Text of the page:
Tuesday, April 29, 2014

If At First You Don't Suceed

Dear Tyson,

There's a saying that if you don't already know by heart, you certainly will within the next few years. Daddy says it often:

If at first you don't succeed, try and try again.
It seems an easy sentiment, but it's something I still struggle with on a daily basis. I want to do it right, do it the best and do it first. The try and try again part is hard for me to embrace.  There is an inherent nature to give up when I'm not good at something. And, I'm pretty quick to throw in the towel if I can't do it perfectly the first time I try. Unfortunately for you, despite looking so much like you're Daddy, you seem to have inherited your personality from your Momma.  Type A, a bit obsessive, and perfectionists-you & me.
A few weeks ago, you started a skating class. Within minutes, it quickly became clear that you were far behind the other four boys in your class. They skated faster, looked more comfortable on the ice and knew skills that you hadn't even begun to grasp yet. My stomach twisted as I watched you struggle to keep up with the class and despite the smile I had plastered to my face I whispered to Daddy that maybe you weren't ready for this particular class yet.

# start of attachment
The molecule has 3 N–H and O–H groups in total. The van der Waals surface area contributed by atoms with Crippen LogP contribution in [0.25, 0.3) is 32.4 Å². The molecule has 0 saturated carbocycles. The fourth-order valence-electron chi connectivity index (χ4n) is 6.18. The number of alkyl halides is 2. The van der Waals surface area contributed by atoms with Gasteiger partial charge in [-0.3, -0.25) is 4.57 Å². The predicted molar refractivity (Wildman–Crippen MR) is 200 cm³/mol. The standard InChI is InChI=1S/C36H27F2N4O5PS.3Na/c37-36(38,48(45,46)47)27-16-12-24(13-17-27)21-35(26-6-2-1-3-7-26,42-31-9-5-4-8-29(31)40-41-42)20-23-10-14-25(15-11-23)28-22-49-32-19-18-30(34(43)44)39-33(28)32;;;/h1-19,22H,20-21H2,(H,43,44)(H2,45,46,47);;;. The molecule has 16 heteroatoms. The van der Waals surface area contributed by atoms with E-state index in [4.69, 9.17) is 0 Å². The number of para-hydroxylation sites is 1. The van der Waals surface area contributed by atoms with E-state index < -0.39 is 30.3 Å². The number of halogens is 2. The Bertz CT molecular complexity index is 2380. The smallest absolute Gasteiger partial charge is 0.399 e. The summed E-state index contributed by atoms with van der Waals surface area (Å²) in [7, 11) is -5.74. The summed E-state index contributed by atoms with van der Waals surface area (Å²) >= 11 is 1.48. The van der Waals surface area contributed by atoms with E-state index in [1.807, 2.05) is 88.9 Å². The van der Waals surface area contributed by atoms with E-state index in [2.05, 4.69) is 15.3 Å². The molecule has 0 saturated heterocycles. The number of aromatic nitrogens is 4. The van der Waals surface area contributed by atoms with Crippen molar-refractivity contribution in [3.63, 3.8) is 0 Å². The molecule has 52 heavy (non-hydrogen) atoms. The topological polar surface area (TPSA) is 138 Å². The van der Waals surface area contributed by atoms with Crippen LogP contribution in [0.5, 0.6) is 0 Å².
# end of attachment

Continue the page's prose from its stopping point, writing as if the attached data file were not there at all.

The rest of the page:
You came off the ice on the first day a little flustered. The next week you quietly told me that your stomach gets a little upset before you go skating. As I watched the second class, I ached to pull you out of it. To protect you from feeling like you weren't good enough. To put you in a class where you would be the one who skated ahead of all the others instead of the one who fell behind. To stop your stomach from hurting before you got on the ice.  
But I didn't.  Despite knowing exactly why your stomach was upset,  I also knew it was good for you to learn that lesson up there. The one Daddy must have said to you at least one hundred times during your nine weeks of skating lessons.
If at first you don't succeed, try and try again.
That's what exactly what you did, Tyson.  Tried and tried again. Nine weeks of not giving up, not getting frustrated and working hard to succeed at what you couldn't do when you started the class. You practiced hard and hard work pays off.
On your last day of class, I proudly watched as you skated with the other boys. You could easily demonstrate all of the skills they could, but most importantly you  looked comfortable and happy on the ice doing so. Trying and trying again led to you successfully passing Skating 3.
I am so so proud of you, Tyson.
Thank you for teaching you old Mommy some new tricks.
PS: This peanut got on the ice for the first time on your last day of class. She has a lot to learn from you, buddy. Start with that lesson up there.


No comments:

Post a Comment